A PRECISE, LOW-COST RTK GNSS SYSTEM FOR UAV APPLICATIONS
- Beuth Hochschule für Technik Berlin, University of Applied Sciences, Department III, Luxemburger Str. 10, D-13353 Berlin, Germany
Keywords: RTK GNSS, Low-cost, Kinematic, UAVs, Machine Control, Single-Frequency-Receiver
Abstract. High accuracy with real-time positioning of moving objects has been considered a standard task of engineering geodesy for 10 to 15 years. An absolute positioning accuracy of 1–3 cm is generally possible worldwide and is further used in many areas of machine guidance (machine control and guidance), and farming (precision farming) as well as for various special applications (e.g. railway trolley, mining, etc.). The cost of the measuring instruments required for the use of geodetic L1/L2 receivers with a local reference station amounts to approximately USD 30,000 to 50,000. Therefore, dual frequency RTK GNSS receivers are not used in the mass market.
Affordable GPS/GNSS modules have already reached the mass market in various areas such as mobile phones, car navigation, the leisure industry, etc. Kinematic real-time positioning applications with centimetre or decimetre levels could also evolve into a mass product. In order for this to happen, the costs for such systems must lie between USD 1,000 to 2,000. What exactly low-cost means is determined by the precise specifications of the given individual application.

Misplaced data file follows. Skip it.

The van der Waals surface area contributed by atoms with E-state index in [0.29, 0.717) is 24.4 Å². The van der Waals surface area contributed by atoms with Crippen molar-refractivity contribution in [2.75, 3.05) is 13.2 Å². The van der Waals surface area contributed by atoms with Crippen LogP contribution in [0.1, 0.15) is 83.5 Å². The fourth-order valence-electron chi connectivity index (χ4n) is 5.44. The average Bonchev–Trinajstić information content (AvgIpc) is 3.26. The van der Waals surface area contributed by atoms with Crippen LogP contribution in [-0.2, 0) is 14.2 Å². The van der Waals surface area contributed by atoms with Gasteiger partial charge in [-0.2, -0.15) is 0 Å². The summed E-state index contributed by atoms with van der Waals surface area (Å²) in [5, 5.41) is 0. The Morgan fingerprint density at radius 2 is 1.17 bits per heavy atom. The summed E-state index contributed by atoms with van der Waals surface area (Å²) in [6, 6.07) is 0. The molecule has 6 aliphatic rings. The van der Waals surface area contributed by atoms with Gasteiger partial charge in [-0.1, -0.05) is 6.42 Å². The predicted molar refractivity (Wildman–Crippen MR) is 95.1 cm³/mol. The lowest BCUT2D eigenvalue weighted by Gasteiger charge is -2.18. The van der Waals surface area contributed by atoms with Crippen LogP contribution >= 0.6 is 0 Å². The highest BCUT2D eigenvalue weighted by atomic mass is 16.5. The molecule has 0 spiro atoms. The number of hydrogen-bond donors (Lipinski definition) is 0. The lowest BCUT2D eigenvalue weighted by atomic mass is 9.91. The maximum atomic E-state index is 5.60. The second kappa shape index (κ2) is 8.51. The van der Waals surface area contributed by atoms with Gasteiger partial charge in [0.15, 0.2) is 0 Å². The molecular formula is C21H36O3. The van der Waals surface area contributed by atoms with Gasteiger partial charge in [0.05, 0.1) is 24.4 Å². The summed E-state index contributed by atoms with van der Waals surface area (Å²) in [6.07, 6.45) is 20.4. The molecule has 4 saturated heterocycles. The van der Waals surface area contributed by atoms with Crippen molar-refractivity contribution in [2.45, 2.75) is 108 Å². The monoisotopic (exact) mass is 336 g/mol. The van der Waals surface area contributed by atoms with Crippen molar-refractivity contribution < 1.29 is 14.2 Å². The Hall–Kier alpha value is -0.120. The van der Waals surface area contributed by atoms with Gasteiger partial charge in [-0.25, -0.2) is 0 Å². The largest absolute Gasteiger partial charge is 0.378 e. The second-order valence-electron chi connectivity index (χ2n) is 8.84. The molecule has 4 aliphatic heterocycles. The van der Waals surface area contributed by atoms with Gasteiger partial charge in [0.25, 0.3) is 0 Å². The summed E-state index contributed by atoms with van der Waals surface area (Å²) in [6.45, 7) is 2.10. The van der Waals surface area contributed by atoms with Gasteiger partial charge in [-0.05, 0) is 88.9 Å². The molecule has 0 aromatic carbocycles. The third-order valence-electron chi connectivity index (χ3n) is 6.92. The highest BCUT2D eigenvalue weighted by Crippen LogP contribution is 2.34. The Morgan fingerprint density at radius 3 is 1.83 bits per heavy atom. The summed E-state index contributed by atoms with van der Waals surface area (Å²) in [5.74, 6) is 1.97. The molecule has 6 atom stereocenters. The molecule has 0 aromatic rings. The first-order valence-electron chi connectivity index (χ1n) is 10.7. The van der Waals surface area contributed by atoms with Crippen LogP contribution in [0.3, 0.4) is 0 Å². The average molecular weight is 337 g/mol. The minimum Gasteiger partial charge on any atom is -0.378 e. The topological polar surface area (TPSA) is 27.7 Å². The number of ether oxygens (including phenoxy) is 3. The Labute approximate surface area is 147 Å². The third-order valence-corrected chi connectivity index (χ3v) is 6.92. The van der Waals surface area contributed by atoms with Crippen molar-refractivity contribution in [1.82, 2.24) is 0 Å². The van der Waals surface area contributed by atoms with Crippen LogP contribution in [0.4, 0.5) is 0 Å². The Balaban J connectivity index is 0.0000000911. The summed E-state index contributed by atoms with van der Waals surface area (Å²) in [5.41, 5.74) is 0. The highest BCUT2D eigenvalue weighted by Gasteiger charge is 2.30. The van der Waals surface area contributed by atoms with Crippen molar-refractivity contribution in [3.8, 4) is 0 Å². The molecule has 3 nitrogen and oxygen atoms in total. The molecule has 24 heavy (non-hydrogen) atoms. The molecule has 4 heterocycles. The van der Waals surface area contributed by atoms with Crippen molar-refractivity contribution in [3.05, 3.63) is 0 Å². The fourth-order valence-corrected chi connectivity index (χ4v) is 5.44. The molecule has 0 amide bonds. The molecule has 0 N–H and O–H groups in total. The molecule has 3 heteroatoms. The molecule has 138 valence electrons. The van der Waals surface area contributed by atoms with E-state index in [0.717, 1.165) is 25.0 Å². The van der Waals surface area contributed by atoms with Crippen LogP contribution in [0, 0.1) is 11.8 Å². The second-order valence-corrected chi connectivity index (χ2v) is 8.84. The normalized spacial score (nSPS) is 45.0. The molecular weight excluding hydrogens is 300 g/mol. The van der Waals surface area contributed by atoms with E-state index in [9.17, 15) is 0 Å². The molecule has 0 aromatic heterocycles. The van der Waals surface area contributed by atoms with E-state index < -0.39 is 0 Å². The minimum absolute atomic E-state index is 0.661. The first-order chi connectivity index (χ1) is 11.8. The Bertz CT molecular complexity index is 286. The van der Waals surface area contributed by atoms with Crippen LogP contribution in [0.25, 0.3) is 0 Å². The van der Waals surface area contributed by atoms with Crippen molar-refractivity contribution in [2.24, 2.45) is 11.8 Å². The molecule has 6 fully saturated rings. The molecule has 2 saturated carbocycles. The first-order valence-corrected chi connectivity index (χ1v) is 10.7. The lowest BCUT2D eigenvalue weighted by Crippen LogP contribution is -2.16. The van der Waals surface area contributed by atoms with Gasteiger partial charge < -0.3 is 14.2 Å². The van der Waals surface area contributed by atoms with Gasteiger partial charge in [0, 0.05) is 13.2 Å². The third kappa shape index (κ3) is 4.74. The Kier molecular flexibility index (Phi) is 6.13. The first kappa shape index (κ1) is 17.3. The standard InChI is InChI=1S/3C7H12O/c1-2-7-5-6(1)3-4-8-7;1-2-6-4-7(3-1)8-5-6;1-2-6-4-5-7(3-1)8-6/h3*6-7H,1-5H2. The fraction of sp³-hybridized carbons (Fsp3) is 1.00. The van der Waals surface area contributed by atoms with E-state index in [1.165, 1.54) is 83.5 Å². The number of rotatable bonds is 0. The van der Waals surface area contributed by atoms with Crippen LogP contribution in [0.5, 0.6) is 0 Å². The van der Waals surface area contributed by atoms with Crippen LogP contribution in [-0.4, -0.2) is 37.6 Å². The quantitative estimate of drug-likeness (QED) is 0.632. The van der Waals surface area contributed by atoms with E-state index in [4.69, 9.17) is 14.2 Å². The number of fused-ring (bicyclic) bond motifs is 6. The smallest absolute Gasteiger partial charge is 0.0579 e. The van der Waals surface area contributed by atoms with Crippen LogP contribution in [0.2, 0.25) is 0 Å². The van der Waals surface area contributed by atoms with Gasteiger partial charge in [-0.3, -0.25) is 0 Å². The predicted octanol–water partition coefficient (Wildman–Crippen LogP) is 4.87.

Several university studies in geodesy focus on the approach of high-accuracy positioning by means of single frequency receivers for static applications [e.g. GLABSCH et. al. 2009, SCHWIEGER and GLÄSER 2005, ALKAN 2010, REALINI et. al. 2010, KORTH and HOFMANN 2011]. Although intelligent approaches have been developed that compute a trajectory in the post-processing mode [REALINI et. al., 2010], at present, there are only a very few GNSS Low-Cost Systems that enable real-time processing.
This approach to precise position determination by means of the computation of static raw data with single frequency receivers is currently being explored in a research project at the Beuth Hochschule für Technik Berlin – and is being further developed for kinematic applications. The project is embedded in the European Social Fund. It is a follow-up project in the area of static positioning with single GNSS frequency receivers [KORTH and HOFMANN, 2011].